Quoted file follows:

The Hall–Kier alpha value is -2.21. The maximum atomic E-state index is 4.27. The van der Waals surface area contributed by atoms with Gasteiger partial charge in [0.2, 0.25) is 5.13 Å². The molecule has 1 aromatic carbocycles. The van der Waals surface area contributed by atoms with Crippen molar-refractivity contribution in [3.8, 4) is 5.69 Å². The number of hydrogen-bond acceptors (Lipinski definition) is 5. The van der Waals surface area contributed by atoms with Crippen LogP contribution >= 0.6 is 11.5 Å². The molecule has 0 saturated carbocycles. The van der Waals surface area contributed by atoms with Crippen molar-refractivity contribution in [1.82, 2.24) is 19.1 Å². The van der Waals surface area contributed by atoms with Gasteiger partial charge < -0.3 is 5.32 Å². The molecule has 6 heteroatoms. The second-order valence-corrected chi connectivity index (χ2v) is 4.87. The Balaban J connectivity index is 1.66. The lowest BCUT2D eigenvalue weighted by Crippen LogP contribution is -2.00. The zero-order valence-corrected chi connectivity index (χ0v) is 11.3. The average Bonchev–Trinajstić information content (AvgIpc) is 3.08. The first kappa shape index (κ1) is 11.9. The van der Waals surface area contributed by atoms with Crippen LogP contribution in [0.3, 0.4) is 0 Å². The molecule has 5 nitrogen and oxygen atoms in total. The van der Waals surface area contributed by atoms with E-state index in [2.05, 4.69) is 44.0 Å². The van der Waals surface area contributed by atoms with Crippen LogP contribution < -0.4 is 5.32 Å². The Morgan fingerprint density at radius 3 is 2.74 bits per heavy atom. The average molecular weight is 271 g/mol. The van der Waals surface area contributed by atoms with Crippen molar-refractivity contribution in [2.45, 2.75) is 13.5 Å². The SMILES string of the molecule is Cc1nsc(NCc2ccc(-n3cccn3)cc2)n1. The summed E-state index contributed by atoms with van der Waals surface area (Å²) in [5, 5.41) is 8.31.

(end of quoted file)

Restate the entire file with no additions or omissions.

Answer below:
The Hall–Kier alpha value is -2.21. The maximum atomic E-state index is 4.27. The van der Waals surface area contributed by atoms with Gasteiger partial charge in [0.2, 0.25) is 5.13 Å². The molecule has 1 aromatic carbocycles. The van der Waals surface area contributed by atoms with Crippen molar-refractivity contribution in [3.8, 4) is 5.69 Å². The number of hydrogen-bond acceptors (Lipinski definition) is 5. The van der Waals surface area contributed by atoms with Crippen LogP contribution >= 0.6 is 11.5 Å². The molecule has 0 saturated carbocycles. The van der Waals surface area contributed by atoms with Crippen molar-refractivity contribution in [1.82, 2.24) is 19.1 Å². The van der Waals surface area contributed by atoms with Gasteiger partial charge < -0.3 is 5.32 Å². The molecule has 6 heteroatoms. The second-order valence-corrected chi connectivity index (χ2v) is 4.87. The Balaban J connectivity index is 1.66. The lowest BCUT2D eigenvalue weighted by Crippen LogP contribution is -2.00. The zero-order valence-corrected chi connectivity index (χ0v) is 11.3. The average Bonchev–Trinajstić information content (AvgIpc) is 3.08. The first kappa shape index (κ1) is 11.9. The van der Waals surface area contributed by atoms with Crippen LogP contribution in [0.3, 0.4) is 0 Å². The molecule has 5 nitrogen and oxygen atoms in total. The van der Waals surface area contributed by atoms with E-state index in [2.05, 4.69) is 44.0 Å². The van der Waals surface area contributed by atoms with Crippen LogP contribution < -0.4 is 5.32 Å². The Morgan fingerprint density at radius 3 is 2.74 bits per heavy atom. The average molecular weight is 271 g/mol. The van der Waals surface area contributed by atoms with Crippen molar-refractivity contribution in [2.45, 2.75) is 13.5 Å². The SMILES string of the molecule is Cc1nsc(NCc2ccc(-n3cccn3)cc2)n1. The summed E-state index contributed by atoms with van der Waals surface area (Å²) in [5, 5.41) is 8.31.